Scarcely any of the characters is left unaltered. Stephano (Kevin Burdette) and Trinculo (the fantastic Iestyn Davies) retain a comic function, but their greed for the riches of the island is made sinister indeed by Adès' music. I was delighted by Davies' clear and expressive singing, which was paired with excellent comic timing. The courtiers of Naples and Milan were also well-cast. John Del Carlo was a solid if slightly dry Gonzalo; he is clearly the most idealistic of the group, speaking of liberty and providence. William Burden, as the grief-stricken King of Naples, was indeed so compelling that I had forgiven his past scheming long before his public confession of remorse. Prospero's brother Antonio (beautifully sung by Toby Spence) was another story entirely: grimly determined in his suave manipulation of a corrupt and manipulative system. Alan Oke's Caliban seemed vocally typecast, but he handled his difficult music with assurance. Perhaps least changed is the ardent Ferdinand, sweet-natured and sweetly sung by Alek Shrader in his Met debut (a suspicion of strain at the top of his range made me wonder whether the house might not be a shade too large for his voice; but it is a beautiful voice.) Isabel Leonard, as Miranda, proved herself once again to be a stylish singer and a gifted actress. She sang fluidly, varying her vocal color impressively. Miranda's qualities of the play are not so much changed as magnified: she has the natural egoism of youth and the unnaturally complete innocence which her father has taken such pains to preserve. Leonard's Miranda is intelligent enough to resent this, and she does not empathize with her father as much as she does with Ferdinand; knowing nothing of the world, she does not comprehend her father's sorrow. Adès' vision of the blithe spirit Ariel is a hauntingly uncanny one, requiring astonishing vocal acrobatics. Audrey Luna executed these, in addition to the physical acrobatics required by Lepage's production with considerable panache. The eerie otherness of Ariel's music makes his interactions with Prospero unusually interesting.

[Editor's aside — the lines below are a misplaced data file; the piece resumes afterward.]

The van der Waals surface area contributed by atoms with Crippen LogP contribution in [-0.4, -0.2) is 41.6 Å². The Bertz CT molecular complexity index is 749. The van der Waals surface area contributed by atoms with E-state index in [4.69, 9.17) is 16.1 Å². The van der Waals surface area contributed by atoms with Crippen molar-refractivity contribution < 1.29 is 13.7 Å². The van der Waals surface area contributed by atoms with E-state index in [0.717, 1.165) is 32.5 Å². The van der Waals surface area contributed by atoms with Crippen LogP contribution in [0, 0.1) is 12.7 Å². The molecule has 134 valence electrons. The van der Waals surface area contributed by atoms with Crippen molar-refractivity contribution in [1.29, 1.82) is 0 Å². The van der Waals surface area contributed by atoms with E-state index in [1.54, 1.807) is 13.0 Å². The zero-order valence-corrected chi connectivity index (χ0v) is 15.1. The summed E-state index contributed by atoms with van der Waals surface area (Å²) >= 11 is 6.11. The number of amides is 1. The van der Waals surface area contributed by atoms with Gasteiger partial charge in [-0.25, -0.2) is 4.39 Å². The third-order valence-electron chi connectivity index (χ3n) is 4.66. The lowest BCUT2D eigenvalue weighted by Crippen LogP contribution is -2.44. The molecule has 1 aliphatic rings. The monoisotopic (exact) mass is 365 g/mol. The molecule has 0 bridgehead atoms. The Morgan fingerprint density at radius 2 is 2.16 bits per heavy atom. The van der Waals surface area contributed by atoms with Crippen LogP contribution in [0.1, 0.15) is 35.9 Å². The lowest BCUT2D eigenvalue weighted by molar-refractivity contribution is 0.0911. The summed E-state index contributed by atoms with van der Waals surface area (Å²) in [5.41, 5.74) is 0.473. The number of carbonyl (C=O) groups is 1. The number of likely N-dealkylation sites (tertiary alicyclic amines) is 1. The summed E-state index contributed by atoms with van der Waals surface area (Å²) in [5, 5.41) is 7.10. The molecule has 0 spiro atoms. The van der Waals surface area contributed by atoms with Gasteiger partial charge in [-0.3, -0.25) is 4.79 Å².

Hybrid identities? Keenlyside as Prospero (c) Met Opera
The ambiguous and charismatic figure of Prospero is, in Adès' opera, chiefly characterized by dangerously corrosive anger. This is, however, not without an admixture of remorse, and his tenderness towards Miranda, however misguided, is genuine. Simon Keenlyside realized all this, bringing Prospero to vivid life as a man deeply, even tragically flawed, and letting us see his gradual realization of his own crimes (sins, to use an unfashionable word) and his relinquishing of them. His singing was muscular, confident, nuanced, and his English always intelligible (the exception rather than the rule of the evening.) Occasionally through Prospero's bitterness we can see his surviving love of beauty; through his anger at his daughter's disobedience, his fear for her. And over the course of the evening we see his growth, until the stunning third-act soliloquy where he accuses himself of bringing the torments of hell to the previously innocent island. He vows to drown his books, to break his staff; even Miranda he relinquishes. Once he has restored order to the society of the court, it loses interest in him. He begs the emancipated Ariel to stay; but love has played no part in their bond, and the spirit flies away, released. Prospero's despair has never felt so real (and yes, I cried.) But the story is, after all, not fully his: as the ship sails away, Caliban is left alone again to enter into his heritage. As Ariel's voice soars aloft, the sounds of the island gradually return to peace.

Curtain call photos:
Chorus in the great globe... er, La Scala

Island spirits

Stephano and Trinculo (Burdette, Davies)

Courtiers Spence, Del Carlo, Burden, Feigum

Shrader, Leonard, Keenlyside, Luna, Oke

Composer/conductor Adès 

With Lepage and Oakes